Soner Dursun vs Pete Dunne – FutureShock Reloaded! #3

Soner Dursun (c) vs Pete Dunne

FutureShock Adrenaline Championship


53Two Theatre, Manchester, England, United States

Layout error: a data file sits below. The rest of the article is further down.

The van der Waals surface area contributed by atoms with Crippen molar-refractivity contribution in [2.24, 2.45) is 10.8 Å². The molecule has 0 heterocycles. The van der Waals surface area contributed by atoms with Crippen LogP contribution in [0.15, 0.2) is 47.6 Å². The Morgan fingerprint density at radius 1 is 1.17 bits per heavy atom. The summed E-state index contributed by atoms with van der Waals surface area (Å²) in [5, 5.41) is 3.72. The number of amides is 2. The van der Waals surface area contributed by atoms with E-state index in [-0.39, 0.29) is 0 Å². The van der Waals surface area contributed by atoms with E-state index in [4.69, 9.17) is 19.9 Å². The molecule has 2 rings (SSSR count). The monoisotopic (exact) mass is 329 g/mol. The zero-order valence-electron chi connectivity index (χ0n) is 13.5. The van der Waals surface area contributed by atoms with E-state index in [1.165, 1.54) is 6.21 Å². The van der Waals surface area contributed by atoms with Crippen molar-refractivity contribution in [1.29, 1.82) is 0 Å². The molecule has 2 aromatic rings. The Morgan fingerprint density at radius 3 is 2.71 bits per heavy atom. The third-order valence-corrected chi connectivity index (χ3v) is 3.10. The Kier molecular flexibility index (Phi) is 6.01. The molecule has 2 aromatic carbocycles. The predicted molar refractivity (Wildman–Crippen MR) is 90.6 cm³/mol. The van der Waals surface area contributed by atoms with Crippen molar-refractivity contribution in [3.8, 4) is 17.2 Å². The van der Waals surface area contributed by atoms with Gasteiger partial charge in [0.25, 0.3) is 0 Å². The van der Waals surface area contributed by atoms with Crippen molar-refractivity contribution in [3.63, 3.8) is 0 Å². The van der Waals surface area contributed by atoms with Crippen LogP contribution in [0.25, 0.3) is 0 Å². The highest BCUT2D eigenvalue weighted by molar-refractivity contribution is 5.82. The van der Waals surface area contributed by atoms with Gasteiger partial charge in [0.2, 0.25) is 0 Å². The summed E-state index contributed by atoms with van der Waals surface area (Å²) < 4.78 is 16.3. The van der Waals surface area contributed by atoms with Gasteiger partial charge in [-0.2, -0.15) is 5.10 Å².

(reviewed 10/27/2017) At this point, you can guess what’s going to happen in most any Pete Dunne match. Bit of vague arm work revolving mostly around finger breaking spots, bit of “awww shucks, ain’t I a stinker?” heel work, lots of junior heavyweight highspot shenanigans, at least one Triple H reference, maybe some heel interference, etc etc. We get all of that here, though thankfully most of it is kept at a minimum and we get about 90% of an actual match from these two. A few months ago I would have said that Dursun wasn’t quite ready for a Dunne spotfest just yet but he’s progressed quite a lot lately and does well to hold his own against someone who is many, many rungs above him. Dunne, to his credit, is mostly on his best behavior here, with most of his heel work revolving around the aforementioned Bugs Bunny shtick that is far more appealing than the second-tier Voodoo Kin Mafia tribute act. What’s more, he keeps his wrestling fairly low key and tight, probably due to this being a small crowd on a C level UK indie, but regardless of his reasons the end product is enjoyable all the same. Dursun sells well for his hand and arm work and bumps well for Dunne’s spots while keeping his own fairly snappy, with the only real weak move being his leaping apron neckbreaker that looks quite bad here. For a while that’s the lowest point of the match, until we get to the requisite Pedigree spot that feels better than usual here in isolation from the other Triple H antics but still doesn’t feel great in any sense. Not long after that, Xander Cooper, unaffiliated with either man but number one contender to the Adrenaline title by virtue of cheating his way through an elimination match last month, bursts into the ring and boots Dursun in the face. The referee goes to toss the match out but Dursun stops him and demands that the match continue, which the official allows. Dursun avoids a clothesline from Dunne and hits him with a dropkick that opens the challenger up for the frog splash, but Dunne’s able to get his knees up in time to block it. Dunne follows it up with the Bitter End and Dursun surprisingly kicks out in a neat little moment but Dunne wastes no time in slapping on a makeshift kimura to exploit the earlier arm work and Dursun taps out. Fun match all in all, dragged down in the obvious places by the typical shenanigans, but a solid bit of work all the same. The “Soner Dursun, world beater” story has been building for many months and has always felt not exactly annoying but still obvious, and yet it came to its fullest completion here in a match that he lost simply because he was able to kick out of one of the more protected moves in indie wrestling today. Good story, that.

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